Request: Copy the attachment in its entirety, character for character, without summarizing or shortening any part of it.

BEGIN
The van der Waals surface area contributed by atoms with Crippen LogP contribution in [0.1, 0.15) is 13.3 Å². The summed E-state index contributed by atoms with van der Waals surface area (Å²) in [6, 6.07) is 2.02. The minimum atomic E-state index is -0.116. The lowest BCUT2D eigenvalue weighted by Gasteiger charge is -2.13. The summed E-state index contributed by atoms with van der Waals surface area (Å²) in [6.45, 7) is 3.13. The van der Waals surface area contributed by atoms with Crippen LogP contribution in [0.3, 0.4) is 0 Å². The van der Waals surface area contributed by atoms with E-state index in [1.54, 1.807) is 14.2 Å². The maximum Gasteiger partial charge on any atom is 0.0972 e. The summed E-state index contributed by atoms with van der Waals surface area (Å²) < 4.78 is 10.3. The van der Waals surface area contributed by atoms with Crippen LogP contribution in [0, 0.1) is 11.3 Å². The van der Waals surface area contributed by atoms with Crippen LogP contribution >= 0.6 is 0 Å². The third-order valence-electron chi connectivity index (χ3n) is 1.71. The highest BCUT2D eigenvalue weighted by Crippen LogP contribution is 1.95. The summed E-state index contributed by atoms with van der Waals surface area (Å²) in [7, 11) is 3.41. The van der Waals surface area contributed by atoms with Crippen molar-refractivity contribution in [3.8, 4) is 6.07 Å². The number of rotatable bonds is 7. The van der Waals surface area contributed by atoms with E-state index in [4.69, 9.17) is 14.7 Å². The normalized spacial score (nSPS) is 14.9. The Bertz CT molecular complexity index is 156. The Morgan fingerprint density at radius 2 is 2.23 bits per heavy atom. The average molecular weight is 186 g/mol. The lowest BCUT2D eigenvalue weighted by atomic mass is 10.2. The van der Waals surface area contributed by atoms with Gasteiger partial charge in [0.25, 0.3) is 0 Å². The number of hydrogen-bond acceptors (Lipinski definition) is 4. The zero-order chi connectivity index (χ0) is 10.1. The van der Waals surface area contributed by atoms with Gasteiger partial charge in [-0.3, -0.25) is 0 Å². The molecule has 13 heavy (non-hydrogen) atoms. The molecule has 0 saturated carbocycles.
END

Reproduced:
The van der Waals surface area contributed by atoms with Crippen LogP contribution in [0.1, 0.15) is 13.3 Å². The summed E-state index contributed by atoms with van der Waals surface area (Å²) in [6, 6.07) is 2.02. The minimum atomic E-state index is -0.116. The lowest BCUT2D eigenvalue weighted by Gasteiger charge is -2.13. The summed E-state index contributed by atoms with van der Waals surface area (Å²) in [6.45, 7) is 3.13. The van der Waals surface area contributed by atoms with Crippen LogP contribution in [0.3, 0.4) is 0 Å². The van der Waals surface area contributed by atoms with E-state index in [1.54, 1.807) is 14.2 Å². The maximum Gasteiger partial charge on any atom is 0.0972 e. The summed E-state index contributed by atoms with van der Waals surface area (Å²) < 4.78 is 10.3. The van der Waals surface area contributed by atoms with Crippen LogP contribution in [0, 0.1) is 11.3 Å². The van der Waals surface area contributed by atoms with Crippen LogP contribution >= 0.6 is 0 Å². The third-order valence-electron chi connectivity index (χ3n) is 1.71. The highest BCUT2D eigenvalue weighted by Crippen LogP contribution is 1.95. The summed E-state index contributed by atoms with van der Waals surface area (Å²) in [7, 11) is 3.41. The van der Waals surface area contributed by atoms with Crippen molar-refractivity contribution in [3.8, 4) is 6.07 Å². The number of rotatable bonds is 7. The van der Waals surface area contributed by atoms with E-state index in [4.69, 9.17) is 14.7 Å². The normalized spacial score (nSPS) is 14.9. The Bertz CT molecular complexity index is 156. The Morgan fingerprint density at radius 2 is 2.23 bits per heavy atom. The average molecular weight is 186 g/mol. The lowest BCUT2D eigenvalue weighted by atomic mass is 10.2. The van der Waals surface area contributed by atoms with Gasteiger partial charge in [0.25, 0.3) is 0 Å². The number of hydrogen-bond acceptors (Lipinski definition) is 4. The zero-order chi connectivity index (χ0) is 10.1. The van der Waals surface area contributed by atoms with Gasteiger partial charge in [-0.3, -0.25) is 0 Å². The molecule has 13 heavy (non-hydrogen) atoms. The molecule has 0 saturated carbocycles.